I’ve been back on a 500-calorie deficit cutting phase for a week.  A little cardio has been added into the program now, too.  My goal for the week was to burn 800 calories in cardio.  I think I did a bit over 900.  I figured out real quick that I got to eat more on days I had that little bit of cardio because the overall deficit was still going to be 500.  I do cardio for food.  (OK – it was kind of enjoyable, too.  It didn’t take long.  About 30 minutes of walking a day.)

I hit my lowest scale weight of this prep on Thursday at 144.4 lbs.  I usually lose weight in 0.2 pound increments and will bounce up and down after I hit a low.  Got up this morning and my weight was 143.2 lbs.  I expected 144.2.  I’m happy?  OK, sure.  I’m happy.  Its just mentally hard to shrink after spending years trying to get bigger.  The scale game/weight loss process is not linear and it’s not efficient.  Biology doesn’t favor bodybuilders.  Body likes fat.  It will burn new muscle before fat.  So when the scale drops, I am accepting the data as “good” because it’s progress and it has to happen.  And then I take the negative thoughts and put them in a box, shove the box in the back of my head, throw a blanket on it, and walk away.

AND NOW, SOME RANDOM THOUGHTS…

The mental game is hard for me.  Pretty sure that comes from being an introvert and being a little nervous about the stage.   I’m not my biggest cheerleader.  Every day, I tell myself that I’m too small for bodybuilding and I’m just now approaching a decent “figure” physique – which is a good thing, by the way.  But that’s not the goal I have for myself.  But I am closer now than I was in 2013, that’s for sure.  I’m hoping that as the prep continues, I’ll see more of the FBB silhouette I’ve been working on all this time.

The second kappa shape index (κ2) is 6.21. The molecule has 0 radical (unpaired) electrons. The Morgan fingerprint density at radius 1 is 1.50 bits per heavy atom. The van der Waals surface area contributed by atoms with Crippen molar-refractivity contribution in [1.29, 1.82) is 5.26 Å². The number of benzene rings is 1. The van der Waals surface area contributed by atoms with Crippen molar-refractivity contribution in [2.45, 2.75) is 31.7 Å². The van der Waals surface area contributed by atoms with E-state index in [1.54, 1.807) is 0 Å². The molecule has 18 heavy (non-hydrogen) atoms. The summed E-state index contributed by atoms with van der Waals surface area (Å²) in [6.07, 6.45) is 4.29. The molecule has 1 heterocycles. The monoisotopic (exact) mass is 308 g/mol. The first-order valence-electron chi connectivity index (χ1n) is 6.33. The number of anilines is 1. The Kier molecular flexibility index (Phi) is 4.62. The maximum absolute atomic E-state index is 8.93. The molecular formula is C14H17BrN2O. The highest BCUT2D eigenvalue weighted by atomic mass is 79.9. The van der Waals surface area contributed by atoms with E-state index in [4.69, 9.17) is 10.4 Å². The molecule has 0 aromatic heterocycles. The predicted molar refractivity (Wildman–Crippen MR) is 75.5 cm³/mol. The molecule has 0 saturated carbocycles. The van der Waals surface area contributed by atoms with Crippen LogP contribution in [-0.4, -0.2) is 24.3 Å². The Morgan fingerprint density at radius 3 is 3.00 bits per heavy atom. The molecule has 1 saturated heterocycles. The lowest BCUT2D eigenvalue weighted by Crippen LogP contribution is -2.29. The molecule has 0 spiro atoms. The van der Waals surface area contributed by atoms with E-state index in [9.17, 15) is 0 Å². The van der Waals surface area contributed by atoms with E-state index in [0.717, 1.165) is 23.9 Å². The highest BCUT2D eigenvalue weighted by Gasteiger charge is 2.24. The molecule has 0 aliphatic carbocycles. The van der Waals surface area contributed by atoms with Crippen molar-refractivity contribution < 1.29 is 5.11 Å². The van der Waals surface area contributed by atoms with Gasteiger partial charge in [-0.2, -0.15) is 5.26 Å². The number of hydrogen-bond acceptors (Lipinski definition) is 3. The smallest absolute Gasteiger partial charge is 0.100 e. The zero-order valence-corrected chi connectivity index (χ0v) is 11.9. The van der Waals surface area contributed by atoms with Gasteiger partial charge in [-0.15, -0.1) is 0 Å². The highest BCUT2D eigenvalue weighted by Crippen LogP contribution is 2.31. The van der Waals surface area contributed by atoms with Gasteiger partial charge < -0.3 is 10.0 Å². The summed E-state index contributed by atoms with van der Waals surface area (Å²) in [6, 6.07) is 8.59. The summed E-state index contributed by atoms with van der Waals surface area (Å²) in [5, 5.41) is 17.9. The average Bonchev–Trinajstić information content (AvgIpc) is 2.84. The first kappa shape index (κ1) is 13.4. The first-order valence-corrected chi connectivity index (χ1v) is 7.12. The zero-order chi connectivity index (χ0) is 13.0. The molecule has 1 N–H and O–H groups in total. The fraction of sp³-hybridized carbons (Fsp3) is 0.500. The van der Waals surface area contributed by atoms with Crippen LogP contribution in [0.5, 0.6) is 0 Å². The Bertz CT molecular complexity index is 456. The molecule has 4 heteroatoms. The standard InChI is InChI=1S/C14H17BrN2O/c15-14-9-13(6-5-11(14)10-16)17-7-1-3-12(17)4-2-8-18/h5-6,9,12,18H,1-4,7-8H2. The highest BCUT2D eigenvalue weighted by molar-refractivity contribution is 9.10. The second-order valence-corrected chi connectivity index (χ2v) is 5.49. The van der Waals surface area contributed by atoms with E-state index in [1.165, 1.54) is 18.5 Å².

My attraction to this sport is the creativity of it.  The longer I do it, the less I’m attracted to the idea of ‘discipline  through deprivation’ and the more I realize that “discipline” for me is just a set of tools (lifting, nutrition, logging, rest, stress management) I use to create a living sculpture from the inside out.  I’m not really not in-love with the idea of suffering and making sacrifices to advance in the sport  I honestly don’t see the point of me, a 50-something female natural bodybuilder, of doing anything but enjoying the hell out of this as much as I can.

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Filed under Bodybuilding Journal, Competing, My Lifting Log, Weight Loss

“Eat Clean” vs “IIFYM”: Best of Both?

Disclaimer: this is not an educational article.  If you want to know more about Clean Eating or IIFYM, you will find oodles of information online.  Probably too much information, actually.  I’m writing this piece today to share how I’ve changed over time, why I did, and how I’ve blended the two nutrition philosophies in my current food choices.